By Anna Johansson
Businesses put a lot of effort into finding, hiring and deploying the right employees. In fact, some estimates suggest it costs roughly 16 percent of an annual salary to replace someone in a high-turnover, low-paying position -- and 20 percent in a mid-range position. That’s a lot of money and shows just how important human capital is from a financial standpoint.
So, why is it that so many companies unintentionally ignore employee health when it comes to crafting corporate social responsibility (CSR) initiatives? Most organizations spend too much time focusing on sustainable supply chains and efforts within the local community – which are both inherently good – and totally forget that CSR is about serving all stakeholders – including employees.
What experts have discovered is that, in an effort to prove themselves through increased output, many American workers are actually developing workaholism. This dependence on working longer hours can lead to anxiety disorders, ADHD, OCD and depression.
From a CSR perspective, keeping employees healthy could look like discouraging 12- and 14-hour days or requiring individuals to use their vacation time. You should be doing whatever necessary to keep employees mentally healthy and engaged.
Casio, the Japanese consumer electronics company, is a great example.
“Casio goes beyond employee health management. It also seeks, by taking active measures to promote better health, to improve employee motivation and raise productivity,” the company explains. Practically, Casio does this through comprehensive annual health checkups, initiatives to counter lifestyle-related diseases, and even a program aimed at preventing long working hours.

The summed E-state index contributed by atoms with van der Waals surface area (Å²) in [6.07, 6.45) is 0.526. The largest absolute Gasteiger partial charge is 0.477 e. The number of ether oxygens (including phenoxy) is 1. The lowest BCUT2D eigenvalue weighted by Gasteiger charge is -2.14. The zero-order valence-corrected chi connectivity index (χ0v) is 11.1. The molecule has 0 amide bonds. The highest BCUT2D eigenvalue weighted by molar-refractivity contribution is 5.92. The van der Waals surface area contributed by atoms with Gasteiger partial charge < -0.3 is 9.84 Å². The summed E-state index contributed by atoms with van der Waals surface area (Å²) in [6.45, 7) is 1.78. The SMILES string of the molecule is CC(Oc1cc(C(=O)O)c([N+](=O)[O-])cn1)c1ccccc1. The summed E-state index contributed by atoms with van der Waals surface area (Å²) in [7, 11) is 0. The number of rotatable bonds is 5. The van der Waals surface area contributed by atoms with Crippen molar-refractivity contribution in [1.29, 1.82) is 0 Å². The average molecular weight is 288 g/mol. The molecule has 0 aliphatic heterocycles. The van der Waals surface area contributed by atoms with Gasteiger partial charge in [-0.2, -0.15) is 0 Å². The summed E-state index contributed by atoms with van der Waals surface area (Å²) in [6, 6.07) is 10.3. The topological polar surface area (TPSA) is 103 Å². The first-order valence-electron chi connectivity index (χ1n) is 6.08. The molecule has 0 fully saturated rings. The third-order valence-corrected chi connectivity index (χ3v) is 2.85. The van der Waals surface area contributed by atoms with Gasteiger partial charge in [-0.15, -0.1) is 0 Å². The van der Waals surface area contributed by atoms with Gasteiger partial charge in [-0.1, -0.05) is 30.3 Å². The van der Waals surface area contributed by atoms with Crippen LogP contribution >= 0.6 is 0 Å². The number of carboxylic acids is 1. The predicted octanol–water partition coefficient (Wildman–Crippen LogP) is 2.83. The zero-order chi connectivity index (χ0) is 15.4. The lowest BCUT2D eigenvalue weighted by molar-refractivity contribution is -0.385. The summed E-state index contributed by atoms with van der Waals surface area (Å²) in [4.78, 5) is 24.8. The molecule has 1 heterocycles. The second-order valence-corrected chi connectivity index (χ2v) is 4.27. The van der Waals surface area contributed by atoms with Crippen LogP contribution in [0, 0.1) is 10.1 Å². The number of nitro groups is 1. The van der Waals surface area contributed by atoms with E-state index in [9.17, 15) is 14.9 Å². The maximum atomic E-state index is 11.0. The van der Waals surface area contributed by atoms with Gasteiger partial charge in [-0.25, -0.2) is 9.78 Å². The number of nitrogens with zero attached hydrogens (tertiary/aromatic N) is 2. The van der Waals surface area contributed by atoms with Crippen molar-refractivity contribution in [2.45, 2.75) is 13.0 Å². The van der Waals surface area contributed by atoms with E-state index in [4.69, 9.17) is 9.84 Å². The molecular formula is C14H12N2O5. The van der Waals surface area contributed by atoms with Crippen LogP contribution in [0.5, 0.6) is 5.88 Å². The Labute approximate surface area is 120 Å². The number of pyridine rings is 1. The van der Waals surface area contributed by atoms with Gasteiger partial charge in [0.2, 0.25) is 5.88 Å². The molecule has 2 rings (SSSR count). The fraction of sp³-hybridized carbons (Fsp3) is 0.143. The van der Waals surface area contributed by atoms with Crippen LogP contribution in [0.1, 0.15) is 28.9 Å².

While you don’t have to build a flashy on-site gym or start catering your employees’ meals like tech startups in Silicon Valley, it’s imperative that you address the issue of nutrition and exercise in some form or fashion.
It’s easy to feel as if the only way to have an impact on society is through funding major programs and supporting public issues you believe in, when in fact, the biggest effect you can have starts with your employees.
By helping your employees develop smarter eating habits and encouraging exercise and fitness through discounted gym memberships and rewards for passing health exams, companies can encourage healthier living. As a result of this healthy living, families and local communities become stronger and more vibrant.
“Reframe health and wellness as a broader stakeholder and value chain issue, and ensure that the company’s CSR agenda reflects that shift,” suggests BSR, a global nonprofit business network dedicated to consulting on sustainability.
“New priorities and business opportunities may arise as a company develops a more holistic understanding of how health and wellness is linked to other important social and environmental challenges, as well as business challenges.”
“I have spent considerable time in my career in the presence of the CEOs of major companies,” CSR expert Elliot Clark says. “When you ask them about what concerns them, talent is always near the top of their lists. Concern for talent needs to extend well past the recruitment and retention of competence to the availability to perform physically, emotionally and mentally.”
While you may assume that your organization is fine because it offers a cost-effective health plan to employees, this isn’t enough. You need to prove to all of your stakeholders that health and wellness is an active priority by promoting it from every angle.
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Anna Johansson is a freelance writer, researcher, and business consultant. A columnist for Entrepreneur.com, HuffingtonPost.com and more, Anna specializes in entrepreneurship, technology, and social media trends. Follow her on Twitter and LinkedIn.